Piloting through a Pandemic

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Photo by Isabel Bonebrake

Travelers greet loved ones at Milwaukee General Mitchell Airport.

Before the COVID-19 pandemic began, the flight industry was set to have another one of its best years in history. For the past two decades, the number of flights each year had been steadily increasing. In 2019, before COVID-19 was introduced to the world, there were almost 39 million flights globally in the airline industry each year. In 2020, post-COVID, that number dipped to a shocking 16 million, according to a Statista study.

For many in the airline industry, the idea of a lockdown on travel was incredibly scary.

Mike Heck, the vice president of supplier solutions at Fox World Travel and Marquette graduate of the 1985 class, works to set up airlines, car rentals, hotels, cruises and all sorts of travel-related plans for companies in the United States. His first reaction was similar to many in the travel industry.

“At first, it was a little bit of disbelief,” Heck says. “Honestly, we left the office early March last year, I just thought I’d be gone for a couple of weeks, they’d have to come in and clean the offices a little better and we’d be right back at it. But it just spiraled so quickly into a permanent, complete shutdown with the exception of essential travel.”

Just an hour and a half north from Marquette’s campus, Patrick Tracey, the Appleton Airport marketing manager, says in a smaller market, the impact was immediate.

“We were gearing up back in March, literally one year ago now and we were looking at exceeding our best year by 20%. On a good day, we would be doing 1,800 people flying out of here a day. We went down on April 19. We had 19 people fly out. That was our low. It was like the water got turned off,” Tracey says.

For a larger market like Milwaukee, Stephanie Staudinger, the marketing coordinator at General Mitchell International Airport, says the changes needed to be made immediately so that once the lockdown was lifted, the airport staff would be ready to fly travelers safely.

“A lot of what I had to do in the beginning and during 2020 was listening to the messaging that would come down,” Staudinger says. “Whenever a new mandate or a new ruling or anything came out on masks or things like that, we would have to go with whatever came down and things would change so rapidly.”

The airlines also had to follow mandates, including a mask mandate on all flights. Now, every airline and airport practices social distancing among other tactics to keep travelers safe. A back-to-front boarding process has become increasingly common among airlines. Many airport managers work with other airports to implement new ideas to stay safe, Tracey and Staudinger say.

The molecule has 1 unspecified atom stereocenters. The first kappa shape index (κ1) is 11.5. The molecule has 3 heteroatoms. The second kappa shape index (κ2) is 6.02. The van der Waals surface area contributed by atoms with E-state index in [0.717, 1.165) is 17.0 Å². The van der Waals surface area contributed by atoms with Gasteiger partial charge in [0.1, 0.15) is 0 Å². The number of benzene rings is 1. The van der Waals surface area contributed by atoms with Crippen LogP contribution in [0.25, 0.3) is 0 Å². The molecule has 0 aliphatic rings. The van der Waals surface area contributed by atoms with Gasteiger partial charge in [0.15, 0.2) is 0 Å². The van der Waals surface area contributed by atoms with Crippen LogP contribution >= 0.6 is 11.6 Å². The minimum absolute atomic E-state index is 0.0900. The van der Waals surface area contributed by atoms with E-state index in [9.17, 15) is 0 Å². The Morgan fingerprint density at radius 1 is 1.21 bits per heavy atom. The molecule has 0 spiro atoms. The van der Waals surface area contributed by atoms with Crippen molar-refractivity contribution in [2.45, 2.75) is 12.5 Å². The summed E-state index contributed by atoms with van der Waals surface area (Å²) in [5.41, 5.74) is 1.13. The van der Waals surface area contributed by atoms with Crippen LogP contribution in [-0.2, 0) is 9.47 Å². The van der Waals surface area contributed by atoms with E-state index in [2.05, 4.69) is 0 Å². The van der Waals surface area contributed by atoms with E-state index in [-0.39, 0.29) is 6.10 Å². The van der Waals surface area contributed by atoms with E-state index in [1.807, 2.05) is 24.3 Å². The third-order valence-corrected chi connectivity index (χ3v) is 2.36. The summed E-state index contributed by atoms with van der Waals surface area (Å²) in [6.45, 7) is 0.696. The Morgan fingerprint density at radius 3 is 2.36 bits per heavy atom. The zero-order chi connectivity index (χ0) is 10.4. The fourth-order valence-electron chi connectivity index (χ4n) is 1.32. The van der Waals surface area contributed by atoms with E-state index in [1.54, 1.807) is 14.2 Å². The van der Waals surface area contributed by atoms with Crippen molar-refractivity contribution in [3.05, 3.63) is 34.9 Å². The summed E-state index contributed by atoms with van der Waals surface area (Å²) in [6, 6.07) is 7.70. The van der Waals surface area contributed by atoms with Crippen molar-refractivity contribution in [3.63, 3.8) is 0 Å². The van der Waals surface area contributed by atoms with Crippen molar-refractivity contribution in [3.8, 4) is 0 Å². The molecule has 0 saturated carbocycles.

Before the mandate, however, one Southwest flight attendant says some of his work included flights that had little to no people.

“For my experience, I did operate probably three or four (flights) that had nobody. So we basically moved the airplane from point A to point B. There were quite a few flights that had between one and 10 people,” the flight attendant says. “It didn’t register to me that this was going to be something that continued as long as it did.”

Despite the quick adaptations all sides of the travel industry have made, the impact has been felt all across the board. An account executive at Delta Airlines says one of the biggest changes has been moving all meetings with clients to a virtual environment.

“It’s definitely the interactions with my clients, being face-to-face, and making an actual connection. At the end of the day, though Zoom and Teams calls are helpful, I think a lot can get lost, not being face to face. I actually have a face-to-face meeting on Thursday with a client. That’s my first, maybe my second meeting face to face since last year,” the account executive says. “I think the reason I got hired is because I’m a people person. It definitely sucks, to put it simply.”

Both the Southwest flight attendant and the Delta account executive requested to remain anonymous for the protection of their jobs. The Marquette Wire granted these requests.

The industry is so much more than just the airlines and the airports, Heck says.

“The ripple effect is incredible. Taking a taxi or an Uber or Lyft, the parking facilities, the companies that make uniforms for pilots, the aircraft parts, the hotels; it’s just an incredibly big industry and fundamentally, the industry is literally the backbone of the business economy in the U.S.,” Heck says.

While the industry has seen a significant gain in flights, a return to the previous trends will be difficult to re-attain.

This story was written by Bryan Geenen. He can be reached at bryan.geenen@marquette.edu.